Oil prices were mixed overnight as market concerns about the possibility of a conflict between the United States and Iran eased while worries about declining crude demand resurfaced.
Benchmark Brent crude futures settled at $US64.86 a barrel, losing 34 US cents, or 0.5 per cent.
US crude futures settled at $US57.90 a barrel, rising 47 US cents, or 0.8 per cent.
Last week, Brent climbed five per cent and U.S. crude surged 10 per cent after Iran’s army shot down a US spy drone on Thursday in the Gulf, adding to tensions stoked by attacks on tankers in the area in May and June that US officials blamed on the Iranian government, which denies having any role in the attacks.
US President Donald Trump imposed new sanctions on Iran on Monday.
Trump on Friday, however, called off a retaliatory attack on the country at the last minute after the drone was downed, limiting oil price gains.
“I think some of the risk premium that got built in because of US tensions with Iran is easing a bit,” said John Kilduff, a partner at Again Capital Management in New York.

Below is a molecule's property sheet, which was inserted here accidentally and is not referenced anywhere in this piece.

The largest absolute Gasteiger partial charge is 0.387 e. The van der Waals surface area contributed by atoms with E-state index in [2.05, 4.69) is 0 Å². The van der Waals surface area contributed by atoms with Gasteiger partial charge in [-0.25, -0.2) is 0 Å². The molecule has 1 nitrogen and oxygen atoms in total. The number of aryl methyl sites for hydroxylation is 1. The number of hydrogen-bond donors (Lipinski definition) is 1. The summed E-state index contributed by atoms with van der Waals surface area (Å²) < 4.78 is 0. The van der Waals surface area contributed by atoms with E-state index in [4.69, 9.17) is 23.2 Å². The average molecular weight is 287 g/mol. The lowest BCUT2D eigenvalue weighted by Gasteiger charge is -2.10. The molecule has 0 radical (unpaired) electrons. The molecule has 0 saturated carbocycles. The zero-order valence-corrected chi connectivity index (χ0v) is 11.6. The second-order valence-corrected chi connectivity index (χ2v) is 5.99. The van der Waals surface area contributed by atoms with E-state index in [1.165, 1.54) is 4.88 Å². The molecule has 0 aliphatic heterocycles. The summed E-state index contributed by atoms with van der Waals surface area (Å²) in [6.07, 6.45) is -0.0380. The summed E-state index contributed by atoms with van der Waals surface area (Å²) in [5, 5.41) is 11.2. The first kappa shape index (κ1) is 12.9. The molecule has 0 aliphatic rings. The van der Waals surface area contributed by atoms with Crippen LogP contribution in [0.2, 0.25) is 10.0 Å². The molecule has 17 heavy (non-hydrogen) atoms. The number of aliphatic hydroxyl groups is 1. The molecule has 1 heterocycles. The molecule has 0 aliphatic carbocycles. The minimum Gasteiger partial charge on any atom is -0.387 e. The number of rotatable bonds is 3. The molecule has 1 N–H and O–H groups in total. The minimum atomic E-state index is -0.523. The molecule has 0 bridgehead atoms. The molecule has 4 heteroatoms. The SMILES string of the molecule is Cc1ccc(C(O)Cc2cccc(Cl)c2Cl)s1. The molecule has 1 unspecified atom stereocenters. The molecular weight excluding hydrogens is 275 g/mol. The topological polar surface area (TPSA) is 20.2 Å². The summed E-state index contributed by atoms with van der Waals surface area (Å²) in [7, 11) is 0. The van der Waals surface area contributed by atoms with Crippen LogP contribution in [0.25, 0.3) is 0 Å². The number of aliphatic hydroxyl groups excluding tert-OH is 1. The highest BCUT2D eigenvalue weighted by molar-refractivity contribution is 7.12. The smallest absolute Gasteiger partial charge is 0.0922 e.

“I think we’re also starting to see the economic concerns and demand concerns re-emerge for the market.”
Hopes are waning for progress in Chinese-US trade talks at this week’s G20 meeting as investors await a meeting between Presidents Donald Trump and Xi Jinping.
“The most important factor weighing on the oil price of late was the fear of a massive slowdown in demand growth, especially in view of the trade conflict between the US and China,” Commerzbank said in a note.
“We do not expect any agreement to be reached during the meeting between Presidents Trump and Xi during the G20 summit at the end of the week.”
Weak manufacturing data released on Monday by the Federal Reserve Bank of Dallas added to worries about slipping demand for crude oil.
Supply is expected to remain relatively tight as the Organisation of the Petroleum Exporting Countries and its allies including Russia, an alliance known as OPEC+, appear likely to extend a deal on curbing output when they meet on July 1-2 in Vienna, analysts said.
Russian Energy Minister Alexander Novak said on Monday that international co-operation on crude production had helped stabilise oil markets and was more important than ever.
He also voiced concerns about demand.